Doobie-ous Competition: How a Cannabis Company Can Use Employment Agreements to Protect Intellectual Property

In our prior posts, we discussed the two issues that should be at the forefront of any branding strategy:

  • Avoiding potential trademark infringement claims, and
  • Protecting the business’ brand through trademarks

In this post, we briefly discuss how cannabis businesses can implement employment agreements to further protect their intellectual property.

Terminating an employment relationship carries certain risks for any new or rapidly growing business. Former employees might:

  1. Start a competing business
  2. Join a competitor and share the knowledge, skills, and trade secrets acquired at your business
  3. Begin soliciting your customers

Depending on the state in which your business operates, you may be able to use certain employee agreements to mitigate this risk, such as non-compete agreements, non-solicitation agreements, and non-disclosure agreements. Notably, most state laws treat these agreements harshly and with great scrutiny because they can restrict a person’s ability to engage in their chosen livelihood. So, these types of agreements must be carefully drafted to be enforceable.

The cannabis industry presents a unique opportunity for former employees to misappropriate a company’s intellectual property. In the trademark context, for instance, an employee can quit their job at a Michigan cannabis company, move to California, and establish an identical cannabis company—using the exact same trademarks and branding. In this example, if the Michigan cannabis company has not taken any steps to protect its marks in California, fewer remedies (if any) are available to stop its brand’s misappropriation. Thus, carefully drafted employee agreements can help to protect a cannabis company’s intellectual property rights on a broader, nationwide scale—despite the fact that federal (national) trademark registration is not yet available.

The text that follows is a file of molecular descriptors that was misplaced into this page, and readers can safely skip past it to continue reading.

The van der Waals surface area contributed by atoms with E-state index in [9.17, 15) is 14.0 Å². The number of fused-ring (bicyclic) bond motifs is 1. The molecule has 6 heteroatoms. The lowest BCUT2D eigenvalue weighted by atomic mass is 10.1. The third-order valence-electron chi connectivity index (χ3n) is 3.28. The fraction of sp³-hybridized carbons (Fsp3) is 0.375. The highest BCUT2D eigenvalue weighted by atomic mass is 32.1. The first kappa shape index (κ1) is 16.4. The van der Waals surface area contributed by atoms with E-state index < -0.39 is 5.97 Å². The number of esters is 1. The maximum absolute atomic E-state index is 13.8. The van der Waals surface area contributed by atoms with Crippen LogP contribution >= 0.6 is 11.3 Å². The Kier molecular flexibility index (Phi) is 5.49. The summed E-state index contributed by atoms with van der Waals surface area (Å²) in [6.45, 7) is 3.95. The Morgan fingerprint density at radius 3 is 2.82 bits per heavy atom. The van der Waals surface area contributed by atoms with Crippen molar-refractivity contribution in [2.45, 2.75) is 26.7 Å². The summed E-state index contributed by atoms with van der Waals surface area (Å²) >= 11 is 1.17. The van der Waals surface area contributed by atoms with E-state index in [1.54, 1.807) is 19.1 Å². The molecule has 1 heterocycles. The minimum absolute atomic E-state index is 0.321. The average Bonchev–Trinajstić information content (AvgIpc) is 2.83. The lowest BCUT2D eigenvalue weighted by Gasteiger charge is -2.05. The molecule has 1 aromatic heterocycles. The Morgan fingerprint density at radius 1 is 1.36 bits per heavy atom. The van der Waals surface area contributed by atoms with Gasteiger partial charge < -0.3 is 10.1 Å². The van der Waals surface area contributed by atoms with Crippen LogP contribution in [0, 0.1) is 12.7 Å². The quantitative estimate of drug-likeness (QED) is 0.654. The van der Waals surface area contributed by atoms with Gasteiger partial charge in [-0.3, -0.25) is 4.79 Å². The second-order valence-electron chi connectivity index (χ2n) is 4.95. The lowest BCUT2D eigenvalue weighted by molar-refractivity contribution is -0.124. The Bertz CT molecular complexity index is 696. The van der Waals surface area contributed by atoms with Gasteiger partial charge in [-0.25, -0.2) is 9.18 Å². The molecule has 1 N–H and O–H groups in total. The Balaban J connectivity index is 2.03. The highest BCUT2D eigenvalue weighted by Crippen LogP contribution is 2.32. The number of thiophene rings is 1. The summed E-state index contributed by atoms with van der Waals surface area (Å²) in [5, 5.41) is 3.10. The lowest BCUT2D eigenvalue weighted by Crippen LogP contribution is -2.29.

The legal landscape in the context of recreational cannabis remains murky and riddled with pitfalls for unassuming business owners. That is why it is important to hire attorneys with trademark experience, who know the cannabis industry and how to navigate its thorny trademark issues. For any questions relating to the subject matter of this article, contact Mark Jotanovic or Kory Steen at Dickinson Wright PLLC.

Related Services

Trademarks | Cannabis 

About the Authors:

Mark Jotanovic is a member in Dickinson Wright’s Troy office. He can be reached at 248-631-2050 or His bio can be viewed here.


Kory Steen is an attorney in Dickinson Wright’s  Detroit office. He can be reached at 313-223-3623 or His bio can be viewed here.